The Science Journal of the American Association for Respiratory Care

2004 OPEN FORUM Abstracts

A SIX-YEAR ER ASTHMA EDUCATION AND FOLLOWUP PROGRAM

Chris Garvey, FNP, MSN, MPA, GeneAnn La Moria, RRT, BS, Charlene Kelly, RRT, Stephen Park, MD Seton Medical Center, Daly City, CA.

BACKGROUND: In the US, the rates of deaths from asthma, hospitalizations and visits to emergency rooms have been increasing for more than 20 years (NHLBI, 2001). A coordinated model of asthma care that focuses on maximizing patient self-management techniques and partnership with the primary care provider (PCP) may reduce overall asthma emergency room visit and hospitalization rates through improved control of asthma.

METHOD:
1844 patients with moderate persistent to severe persistent asthma (based on self-report of daily or more frequent asthma symptoms) were seen for ER care at our private community hospital between 2/98 and 12/03. All patients received a standardized intervention provided by respiratory care practitioners (RCPs) based on the 1997 NIH ‘Guidelines for the Diagnosis and Management of Asthma’. The interventions included: education about disease process and control methods, trigger identification and control, use of MDI and holding chamber, peak flow meter use, importance of reporting of asthma symptoms to the PCP, need for follow-up with PCP, regular use of ‘controller’ medication, and referral to free community asthma education class. Phone follow-up within 4 days of ER asthma visit included assessment of asthma-related symptoms, medication and peak flow adherence, patient follow-up with PCP, and education of disease self-management techniques. For all patients in the sample, 55% (n=1029) received telephone follow-up within 4 days of ER visit. Forty-five percent (n=815) did not answer 3 phone calls. Three months after the initial ER asthma visit and intervention, respiratory ER and respiratory hospitalization revisit rate were assessed by medical record review of all patients.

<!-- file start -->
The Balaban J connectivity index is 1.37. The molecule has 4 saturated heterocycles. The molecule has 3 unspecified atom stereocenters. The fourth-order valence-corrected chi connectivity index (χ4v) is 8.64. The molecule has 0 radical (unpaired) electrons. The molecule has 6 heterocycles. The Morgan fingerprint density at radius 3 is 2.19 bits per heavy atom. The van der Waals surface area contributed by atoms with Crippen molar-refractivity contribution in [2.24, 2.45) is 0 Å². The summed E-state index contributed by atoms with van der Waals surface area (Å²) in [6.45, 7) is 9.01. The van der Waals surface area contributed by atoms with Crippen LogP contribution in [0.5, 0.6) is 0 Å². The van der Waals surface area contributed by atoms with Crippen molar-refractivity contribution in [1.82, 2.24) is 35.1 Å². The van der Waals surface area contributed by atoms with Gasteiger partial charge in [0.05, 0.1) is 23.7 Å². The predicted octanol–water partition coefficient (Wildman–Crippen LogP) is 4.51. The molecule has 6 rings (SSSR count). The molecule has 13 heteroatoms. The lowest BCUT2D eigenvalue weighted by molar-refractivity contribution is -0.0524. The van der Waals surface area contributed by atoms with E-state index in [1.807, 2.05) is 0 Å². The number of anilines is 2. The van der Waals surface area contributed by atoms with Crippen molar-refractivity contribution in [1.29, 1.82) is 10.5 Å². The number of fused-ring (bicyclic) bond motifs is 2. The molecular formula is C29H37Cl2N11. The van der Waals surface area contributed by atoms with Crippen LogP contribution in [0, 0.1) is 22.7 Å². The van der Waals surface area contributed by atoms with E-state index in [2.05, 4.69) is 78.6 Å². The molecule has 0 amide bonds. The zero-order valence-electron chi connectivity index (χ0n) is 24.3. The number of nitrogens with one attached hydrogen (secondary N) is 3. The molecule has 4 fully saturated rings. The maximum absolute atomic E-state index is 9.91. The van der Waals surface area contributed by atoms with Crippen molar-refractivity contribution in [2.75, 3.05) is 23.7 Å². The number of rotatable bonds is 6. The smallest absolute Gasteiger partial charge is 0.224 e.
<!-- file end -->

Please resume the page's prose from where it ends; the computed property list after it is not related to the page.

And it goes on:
RESULTS:
For the total sample, ER revisit rate for respiratory illness within 3 months of ER asthma intervention decreased 50% and hospital admission for respiratory illness decreased 66% after the first year of the study and the decline was maintained for the following 5 years of the study.

CONCLUSION: Patients demonstrate decreased respiratory ER visits and respiratory hospitalizations after a standardized asthma ER intervention provided by RCPs.

Asthma ER Visit and Hospitalization Rate Three Months after Intervention

Year 1st qtr 1998 1998 1999 2000 2001 2002 2003
ER revisit 53% 18% 9% 8% 3% 4% 6%
Resp Hosp 11% 6% 2% 2% 3% 1% 1%



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